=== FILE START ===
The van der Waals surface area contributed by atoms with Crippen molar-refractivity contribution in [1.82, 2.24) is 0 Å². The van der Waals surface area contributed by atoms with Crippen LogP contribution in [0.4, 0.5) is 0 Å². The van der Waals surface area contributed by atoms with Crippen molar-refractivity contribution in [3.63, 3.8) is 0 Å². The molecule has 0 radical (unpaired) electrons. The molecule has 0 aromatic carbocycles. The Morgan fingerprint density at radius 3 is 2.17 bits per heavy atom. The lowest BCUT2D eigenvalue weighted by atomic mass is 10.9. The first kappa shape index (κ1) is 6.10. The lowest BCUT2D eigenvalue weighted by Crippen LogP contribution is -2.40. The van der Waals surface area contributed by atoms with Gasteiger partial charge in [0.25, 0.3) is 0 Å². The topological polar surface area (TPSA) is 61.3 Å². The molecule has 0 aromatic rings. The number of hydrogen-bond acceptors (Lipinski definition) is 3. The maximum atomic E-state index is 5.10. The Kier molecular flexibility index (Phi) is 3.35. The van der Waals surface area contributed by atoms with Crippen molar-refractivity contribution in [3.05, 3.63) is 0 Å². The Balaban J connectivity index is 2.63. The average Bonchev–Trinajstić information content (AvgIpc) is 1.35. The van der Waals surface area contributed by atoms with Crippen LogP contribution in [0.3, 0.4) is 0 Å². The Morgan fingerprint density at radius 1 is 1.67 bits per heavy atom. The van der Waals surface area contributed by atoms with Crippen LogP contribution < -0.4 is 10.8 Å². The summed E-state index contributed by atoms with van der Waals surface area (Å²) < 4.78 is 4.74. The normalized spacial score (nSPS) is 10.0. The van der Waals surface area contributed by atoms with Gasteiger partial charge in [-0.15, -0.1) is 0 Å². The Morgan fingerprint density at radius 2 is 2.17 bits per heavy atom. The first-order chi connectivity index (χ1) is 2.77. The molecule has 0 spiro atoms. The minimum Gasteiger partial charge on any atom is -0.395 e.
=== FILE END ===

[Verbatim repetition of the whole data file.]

The van der Waals surface area contributed by atoms with Crippen molar-refractivity contribution in [1.82, 2.24) is 0 Å². The van der Waals surface area contributed by atoms with Crippen LogP contribution in [0.4, 0.5) is 0 Å². The van der Waals surface area contributed by atoms with Crippen molar-refractivity contribution in [3.63, 3.8) is 0 Å². The molecule has 0 radical (unpaired) electrons. The molecule has 0 aromatic carbocycles. The Morgan fingerprint density at radius 3 is 2.17 bits per heavy atom. The lowest BCUT2D eigenvalue weighted by atomic mass is 10.9. The first kappa shape index (κ1) is 6.10. The lowest BCUT2D eigenvalue weighted by Crippen LogP contribution is -2.40. The van der Waals surface area contributed by atoms with Gasteiger partial charge in [0.25, 0.3) is 0 Å². The topological polar surface area (TPSA) is 61.3 Å². The molecule has 0 aromatic rings. The number of hydrogen-bond acceptors (Lipinski definition) is 3. The maximum atomic E-state index is 5.10. The Kier molecular flexibility index (Phi) is 3.35. The van der Waals surface area contributed by atoms with Crippen molar-refractivity contribution in [3.05, 3.63) is 0 Å². The Balaban J connectivity index is 2.63. The average Bonchev–Trinajstić information content (AvgIpc) is 1.35. The van der Waals surface area contributed by atoms with Crippen LogP contribution in [0.3, 0.4) is 0 Å². The Morgan fingerprint density at radius 1 is 1.67 bits per heavy atom. The van der Waals surface area contributed by atoms with Crippen LogP contribution < -0.4 is 10.8 Å². The summed E-state index contributed by atoms with van der Waals surface area (Å²) < 4.78 is 4.74. The normalized spacial score (nSPS) is 10.0. The van der Waals surface area contributed by atoms with Gasteiger partial charge in [-0.15, -0.1) is 0 Å². The Morgan fingerprint density at radius 2 is 2.17 bits per heavy atom. The first-order chi connectivity index (χ1) is 2.77. The molecule has 0 spiro atoms. The minimum Gasteiger partial charge on any atom is -0.395 e.